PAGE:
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Spreading the love for Bristol

We may not be born and bred Bristolians but we absolutely love the city and tell everyone who’ll listen (and even those who won’t) how absolutely wonderful Bristol is.

So when we were asked to lead a tour of the city for visiting bloggers, we jumped at the chance quicker than it takes Banksy to hit the button on the top of a spray can!

The invite came from the lovely team at Mercure Bristol Grand Hotel.

Mercure has several hotels in Bristol but the Grand is definitely our favourite.

The company has spent a tonne of cash on transforming the 150-year-old iconic building.

Working with street art festival Upfest, the biggest in Europe, the hotel oozes Bristol out of every nook and cranny so it was perfect base for showing off our hometown.

We were there for the re-launch and have stayed overnight before but couldn’t resist doing it again, especially as ambassadors for Bristol!

Check-in

Even though we only live 15 minutes walk away we got a taxi to the hotel for the ultimate staycation.

We checked in and admired once again the bright and airy reception area with a collection of chairs and sofas to die for!

At the centrepiece of the welcome area is a gorgeous, specially commissioned mural by Bristol street artist Gemma Compton and arriving in our room, we were delighted to discover our own mini framed version of the piece as a gift from Mercure! Check the video below for a pic.

The rooms at the Grand are super stylish and ours had the added luxury of an extra bed with its own little area separated from the rest of the room by a wall and small window.

After taking in the Bristol-inspired street art, warm wall colours, very comfy bed, perfectly Instagrammable bathroom floor and the bloggers’ dream of double USB sockets next to the bed (yay!), we headed down to Keepers, the hotel’s bar and restaurant.

Dinner

With its bee themed interior (honey from the hotel’s very own bees is used in the cocktails!), the Grand has a great looking and very atmospheric new-look bar.

It was here, while a sipping a few of the yummy signature Purple Rain cocktails, that we met our tour group:

The drinks and conversation flowed (check the video below) as we tucked into dinner.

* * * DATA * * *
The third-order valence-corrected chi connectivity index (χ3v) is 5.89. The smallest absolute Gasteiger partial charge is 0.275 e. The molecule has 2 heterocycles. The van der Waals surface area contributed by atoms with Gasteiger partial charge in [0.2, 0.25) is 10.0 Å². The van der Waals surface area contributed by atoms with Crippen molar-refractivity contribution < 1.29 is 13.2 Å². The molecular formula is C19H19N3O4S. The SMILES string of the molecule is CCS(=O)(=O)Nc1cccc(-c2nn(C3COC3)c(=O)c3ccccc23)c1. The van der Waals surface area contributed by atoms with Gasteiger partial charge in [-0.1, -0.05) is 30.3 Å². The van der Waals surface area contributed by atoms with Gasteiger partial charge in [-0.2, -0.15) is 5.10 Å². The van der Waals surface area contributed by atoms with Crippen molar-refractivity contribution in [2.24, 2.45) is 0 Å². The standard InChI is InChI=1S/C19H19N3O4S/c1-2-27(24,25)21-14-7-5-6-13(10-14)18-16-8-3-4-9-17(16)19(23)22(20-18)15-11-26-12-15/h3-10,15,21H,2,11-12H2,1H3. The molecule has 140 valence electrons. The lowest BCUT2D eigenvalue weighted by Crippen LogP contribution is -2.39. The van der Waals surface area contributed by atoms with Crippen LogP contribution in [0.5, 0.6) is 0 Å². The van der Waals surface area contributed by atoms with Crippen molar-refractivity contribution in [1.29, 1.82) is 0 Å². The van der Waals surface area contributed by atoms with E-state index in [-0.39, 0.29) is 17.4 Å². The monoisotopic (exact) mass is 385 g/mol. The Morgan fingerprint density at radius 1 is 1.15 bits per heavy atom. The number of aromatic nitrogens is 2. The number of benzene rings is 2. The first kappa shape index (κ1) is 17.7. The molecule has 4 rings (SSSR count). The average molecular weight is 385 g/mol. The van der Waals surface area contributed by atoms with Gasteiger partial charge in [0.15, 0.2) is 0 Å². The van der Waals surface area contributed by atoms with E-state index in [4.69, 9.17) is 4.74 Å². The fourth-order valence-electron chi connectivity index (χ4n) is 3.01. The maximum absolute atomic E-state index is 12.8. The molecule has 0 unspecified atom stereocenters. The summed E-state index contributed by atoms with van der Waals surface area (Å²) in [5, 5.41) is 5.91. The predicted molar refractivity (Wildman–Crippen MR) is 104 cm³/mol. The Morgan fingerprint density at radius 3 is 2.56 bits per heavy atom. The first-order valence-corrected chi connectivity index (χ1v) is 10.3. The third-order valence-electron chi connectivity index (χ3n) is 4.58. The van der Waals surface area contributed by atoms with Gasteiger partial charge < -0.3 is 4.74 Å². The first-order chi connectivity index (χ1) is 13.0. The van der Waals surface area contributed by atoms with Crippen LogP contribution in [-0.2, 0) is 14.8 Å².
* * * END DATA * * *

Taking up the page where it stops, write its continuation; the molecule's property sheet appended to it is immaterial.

Keepers’ surroundings are superb with quirky features such as books stuck to the walls, trailing plants, very inventive ways to keep that hive theme going and the great value cocktail menu is impressive. Unfortunately though it has a few problems still to be ironed out.

The service was friendly but slow and while the steak went down very well with the carnivores and I enjoyed the starters, my fish could have been better quality. The brownie ice cream sundae was also disappointing.

After a few more drinks and a quick trip out to a local bar, we headed back to the room for a comfy night’s sleep in that massive bed.

Day two began with breakfast back in Keepers.

There were no food disappointments this time. It was very yummy with good quality cooked ingredients and the all-you-can-eat buffet style meant several visits to the serving area!

Hotel tour

Before we hit the streets, Rachel, the events manager at the Grand, gave us a tour of the hotel.

From the outside you would not believe the amount of event space housed inside.

The hotel has capacity for over 700 people including a spectacular ballroom which, as part of the big makeover, features stunning hand drawn artwork by Bristol artist Cai Burton.

Another hidden gem is in the hotel’s basement.

When I first moved to Bristol, I used to hang out down there in Marlow’s cellar bar as it was one of the few places open for late night drinking.

Now only available for private events, it’s home to a 600 year old well!

Tour of Bristol

With the hotel tour over, it was time for Lifestyle District to take charge.

We headed out into the heart of Bristol’s historic Old City and led the bloggers into the eighteenth century St Nicholas Market, a must-see during any visit.